Overall I enjoyed this section of the course. It was fun, messy and produced some interesting samples of work, it was however extremely time-consuming! I found it difficult to set aside enough time to set up, do the work, then clean up – and any interruptions meant my paint all started to dry out. I also struggled to find many sources of inspiration in my sketchbook as the coursework I was doing involved much simpler shapes and more colour than the sketches I tend to do. It made me realise that more of my sketchbook work needs to be about pattern and colour than the finished sketches I tend to produce. Read the rest of this entry
I picked these two lino prints from my last lot of work to develop further, I wasn’t sure about the rough broken lines around the central triangle patterns though so I recut a new piece of lino with a plainer background, then made a larger and smaller version to experiment with too. Read the rest of this entry
Block printing and relief printing
For this I found some items from around the house to try printing with, this included a milk carton top, a cotton reel, leaves, bubble wrap, carved corks, children’s textured rolling pins and pieces of cardboard. I also made some linocuts and a simple relief block from cardboard and string. Read the rest of this entry
For this first exercise I had to play around with black squares to create some interesting arrangements, I used smaller black squares than stated in the instructions a I didn’t feel it was necessary for them to be 3cm x 3cm – it just seemed to use up way too much room in my sketchbook! The top two arrangements are supposed to look static, but still interesting, the bottom two should show movement – I think the bottom left one is my favorite, it somehow feels more easy on the eye than the others!
I did the ‘lines’ section at 12cm x 12cm as suggested, the top one is supposed to be peaceful, whereas the bottom one is supposed to show tension – although I think maybe broken lines would’ve portrayed this better. Read the rest of this entry
This is a quilt I started making as part of a ‘Hand-stitched Class’ from a blog called ‘Stitched in Color’ when I was in the dark depths of post-natal depression. The colours feel rich, warm and jewel-like to me which I find rather comforting. It is roughly a square shape, about 60in sq. Not only is it made from beautifully patterned fabrics but it also has plenty of hand embroidery and quilting to add to the decorative effect. Read the rest of this entry
For this exercise I managed to find two types of water-soluble fabric to try, one was a clear plastic film, and the other was opaque and felt more like paper. To start off with I tried out the plastic film with dark colours – I first stitched a grid on to the film with black thread using a straight stitch, then I went back over it using a zig-zag stitch in lots of different shades of blue and green trying to create a progression from to the other like you would find on the colour wheel. I spent a lot of time working on this piece as I thought it would require a lot of stitches to hold the new lacy fabric together, but when I dissolved the film I found my stitches had formed quite a hard and dense mat, so I decided with my next piece to try a few less layers of stitches. Read the rest of this entry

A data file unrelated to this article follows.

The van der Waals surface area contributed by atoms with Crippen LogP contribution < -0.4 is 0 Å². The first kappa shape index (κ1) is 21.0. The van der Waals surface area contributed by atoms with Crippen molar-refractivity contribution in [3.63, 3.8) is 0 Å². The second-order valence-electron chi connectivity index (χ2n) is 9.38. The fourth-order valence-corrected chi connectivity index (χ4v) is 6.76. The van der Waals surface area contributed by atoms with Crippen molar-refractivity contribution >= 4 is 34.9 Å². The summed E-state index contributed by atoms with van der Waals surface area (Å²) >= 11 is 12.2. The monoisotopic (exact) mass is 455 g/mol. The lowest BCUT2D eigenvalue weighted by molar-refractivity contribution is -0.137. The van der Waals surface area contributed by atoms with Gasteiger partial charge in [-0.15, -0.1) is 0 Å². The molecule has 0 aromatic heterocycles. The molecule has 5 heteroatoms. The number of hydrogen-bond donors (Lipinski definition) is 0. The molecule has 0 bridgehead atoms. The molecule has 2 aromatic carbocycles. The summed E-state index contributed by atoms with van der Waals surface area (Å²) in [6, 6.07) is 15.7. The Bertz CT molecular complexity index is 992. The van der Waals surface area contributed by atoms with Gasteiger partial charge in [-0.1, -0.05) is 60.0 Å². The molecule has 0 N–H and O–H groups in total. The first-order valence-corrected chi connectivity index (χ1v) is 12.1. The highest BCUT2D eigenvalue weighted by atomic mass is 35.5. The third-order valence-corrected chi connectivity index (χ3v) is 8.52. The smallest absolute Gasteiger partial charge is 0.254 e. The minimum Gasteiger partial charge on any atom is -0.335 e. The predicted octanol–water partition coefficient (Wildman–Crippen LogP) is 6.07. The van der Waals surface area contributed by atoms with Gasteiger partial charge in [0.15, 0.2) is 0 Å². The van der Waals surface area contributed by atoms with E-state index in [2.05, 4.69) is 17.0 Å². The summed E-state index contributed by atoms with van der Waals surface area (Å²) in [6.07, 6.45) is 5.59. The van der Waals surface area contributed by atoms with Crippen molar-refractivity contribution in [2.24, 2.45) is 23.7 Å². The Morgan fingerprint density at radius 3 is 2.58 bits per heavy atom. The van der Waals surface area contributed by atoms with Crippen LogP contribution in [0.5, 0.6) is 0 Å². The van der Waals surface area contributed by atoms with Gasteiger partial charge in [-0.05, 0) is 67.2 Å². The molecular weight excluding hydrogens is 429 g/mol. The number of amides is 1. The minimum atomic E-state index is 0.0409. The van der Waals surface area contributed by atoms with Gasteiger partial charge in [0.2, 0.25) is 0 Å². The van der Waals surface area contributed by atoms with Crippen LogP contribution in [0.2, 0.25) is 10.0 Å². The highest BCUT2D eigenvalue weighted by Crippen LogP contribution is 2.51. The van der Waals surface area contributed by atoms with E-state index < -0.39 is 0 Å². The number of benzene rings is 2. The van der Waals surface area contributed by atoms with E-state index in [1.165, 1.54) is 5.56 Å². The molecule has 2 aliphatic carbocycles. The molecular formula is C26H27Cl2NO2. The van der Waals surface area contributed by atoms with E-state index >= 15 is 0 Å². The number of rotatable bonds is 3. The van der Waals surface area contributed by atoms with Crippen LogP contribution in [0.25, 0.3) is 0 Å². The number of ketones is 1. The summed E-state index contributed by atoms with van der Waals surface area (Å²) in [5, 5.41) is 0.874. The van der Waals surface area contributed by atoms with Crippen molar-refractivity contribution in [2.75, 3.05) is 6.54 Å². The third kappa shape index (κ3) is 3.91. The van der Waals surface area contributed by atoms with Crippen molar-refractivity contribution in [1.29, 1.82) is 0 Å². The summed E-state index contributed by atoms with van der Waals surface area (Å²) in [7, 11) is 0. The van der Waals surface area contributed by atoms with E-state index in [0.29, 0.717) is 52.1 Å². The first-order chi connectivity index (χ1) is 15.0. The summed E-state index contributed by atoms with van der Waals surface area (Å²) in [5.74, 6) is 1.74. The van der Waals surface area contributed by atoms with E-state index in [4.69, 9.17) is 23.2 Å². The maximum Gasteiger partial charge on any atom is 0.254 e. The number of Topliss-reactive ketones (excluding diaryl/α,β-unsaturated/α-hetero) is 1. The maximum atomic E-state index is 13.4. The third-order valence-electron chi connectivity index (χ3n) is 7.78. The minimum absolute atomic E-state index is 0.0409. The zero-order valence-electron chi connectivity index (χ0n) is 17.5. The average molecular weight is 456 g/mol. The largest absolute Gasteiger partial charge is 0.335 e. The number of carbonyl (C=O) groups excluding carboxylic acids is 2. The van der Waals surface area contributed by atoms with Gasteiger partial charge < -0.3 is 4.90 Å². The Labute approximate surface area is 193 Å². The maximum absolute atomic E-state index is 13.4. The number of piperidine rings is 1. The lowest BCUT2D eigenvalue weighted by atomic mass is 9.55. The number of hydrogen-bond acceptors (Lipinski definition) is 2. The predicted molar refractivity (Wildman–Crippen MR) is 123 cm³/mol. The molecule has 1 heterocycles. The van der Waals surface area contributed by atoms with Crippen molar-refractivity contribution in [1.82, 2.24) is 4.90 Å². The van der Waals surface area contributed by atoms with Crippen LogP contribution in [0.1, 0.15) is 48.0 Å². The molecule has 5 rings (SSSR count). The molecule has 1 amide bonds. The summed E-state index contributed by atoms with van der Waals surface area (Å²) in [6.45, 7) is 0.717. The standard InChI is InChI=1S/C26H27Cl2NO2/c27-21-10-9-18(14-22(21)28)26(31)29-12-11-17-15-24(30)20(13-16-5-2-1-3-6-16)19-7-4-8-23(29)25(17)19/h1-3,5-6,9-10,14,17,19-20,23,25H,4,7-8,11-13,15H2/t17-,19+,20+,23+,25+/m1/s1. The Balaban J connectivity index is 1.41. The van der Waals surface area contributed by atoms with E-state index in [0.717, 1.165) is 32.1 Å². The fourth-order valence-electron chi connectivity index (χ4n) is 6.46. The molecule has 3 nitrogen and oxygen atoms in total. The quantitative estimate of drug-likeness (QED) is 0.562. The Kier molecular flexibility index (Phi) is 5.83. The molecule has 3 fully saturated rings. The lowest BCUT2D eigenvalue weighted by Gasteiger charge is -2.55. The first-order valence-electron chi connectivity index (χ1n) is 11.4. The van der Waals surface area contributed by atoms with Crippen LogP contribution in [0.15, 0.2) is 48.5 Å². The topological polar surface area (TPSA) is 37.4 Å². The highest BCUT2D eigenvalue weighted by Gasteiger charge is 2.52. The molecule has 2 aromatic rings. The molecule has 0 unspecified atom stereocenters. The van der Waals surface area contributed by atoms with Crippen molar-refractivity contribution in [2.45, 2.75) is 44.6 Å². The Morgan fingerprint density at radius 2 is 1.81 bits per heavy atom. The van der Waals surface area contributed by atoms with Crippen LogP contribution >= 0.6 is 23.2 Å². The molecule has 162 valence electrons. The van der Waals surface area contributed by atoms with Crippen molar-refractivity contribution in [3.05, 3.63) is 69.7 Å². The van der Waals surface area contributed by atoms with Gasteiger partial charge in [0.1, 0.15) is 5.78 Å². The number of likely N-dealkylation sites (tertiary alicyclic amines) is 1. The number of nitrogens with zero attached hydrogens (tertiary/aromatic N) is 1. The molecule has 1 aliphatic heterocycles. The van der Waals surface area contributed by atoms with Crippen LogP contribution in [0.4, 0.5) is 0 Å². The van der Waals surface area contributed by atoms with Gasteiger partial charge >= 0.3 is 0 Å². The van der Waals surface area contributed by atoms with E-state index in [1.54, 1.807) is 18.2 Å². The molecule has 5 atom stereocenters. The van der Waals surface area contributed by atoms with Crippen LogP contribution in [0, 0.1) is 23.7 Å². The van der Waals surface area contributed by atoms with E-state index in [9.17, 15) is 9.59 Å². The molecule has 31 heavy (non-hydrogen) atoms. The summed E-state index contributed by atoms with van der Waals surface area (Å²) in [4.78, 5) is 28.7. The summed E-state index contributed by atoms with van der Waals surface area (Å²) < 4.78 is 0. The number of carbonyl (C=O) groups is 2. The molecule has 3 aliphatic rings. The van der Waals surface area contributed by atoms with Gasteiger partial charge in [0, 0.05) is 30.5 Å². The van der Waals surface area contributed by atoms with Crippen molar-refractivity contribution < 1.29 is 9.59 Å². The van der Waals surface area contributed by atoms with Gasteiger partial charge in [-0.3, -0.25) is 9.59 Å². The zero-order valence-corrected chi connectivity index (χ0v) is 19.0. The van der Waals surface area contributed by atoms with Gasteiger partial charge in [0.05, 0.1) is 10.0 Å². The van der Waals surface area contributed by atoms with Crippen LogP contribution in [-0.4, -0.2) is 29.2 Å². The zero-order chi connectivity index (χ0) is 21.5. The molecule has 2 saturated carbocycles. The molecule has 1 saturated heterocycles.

For this exercise I had to use a black background and two primary colours – I picked red and blue to work with. I tried mixing the colours together in two different ways, using small crosses and french knots. The crosses blend together when viewed from a distance, whereas the french knots are still very separate looking. I think the amount of background fabric showing through has a big effect here, with the french knots not much of the fabric is visible so theres a clear contrast between colours, but with the crosses a lot of black can be seen, which I think dulls the effects of the colours on each other. Also, the crosses don’t directly touch, just sit near each other, whereas the knots are pressed up against each other. Read the rest of this entry
I’d been finding the subject of colour matching, and which colours play nicely together very confusing so I attended a workshop run by a local artist called Vicki Norman. One of the first things we looked at was how to accuratly match a colour.
Order of matching when colour mixing.
- Hue – colour eg. red, blue etc
- Value – light or darkness
- Saturation – bright vibrant colour through to grey de-saturated ones.
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For this exercise I had to express pairs of words using colours and marks. I chose the words happy/sad, bright/dull, active/passive. I worked in acrylic paints, and I’m most happy with how sad, and dull turned out, they feel to me like they contain a lot of texture, and I like the muted colours.
I then chose the evocative words envy and anger to try out colour associations on a larger scale! Read the rest of this entry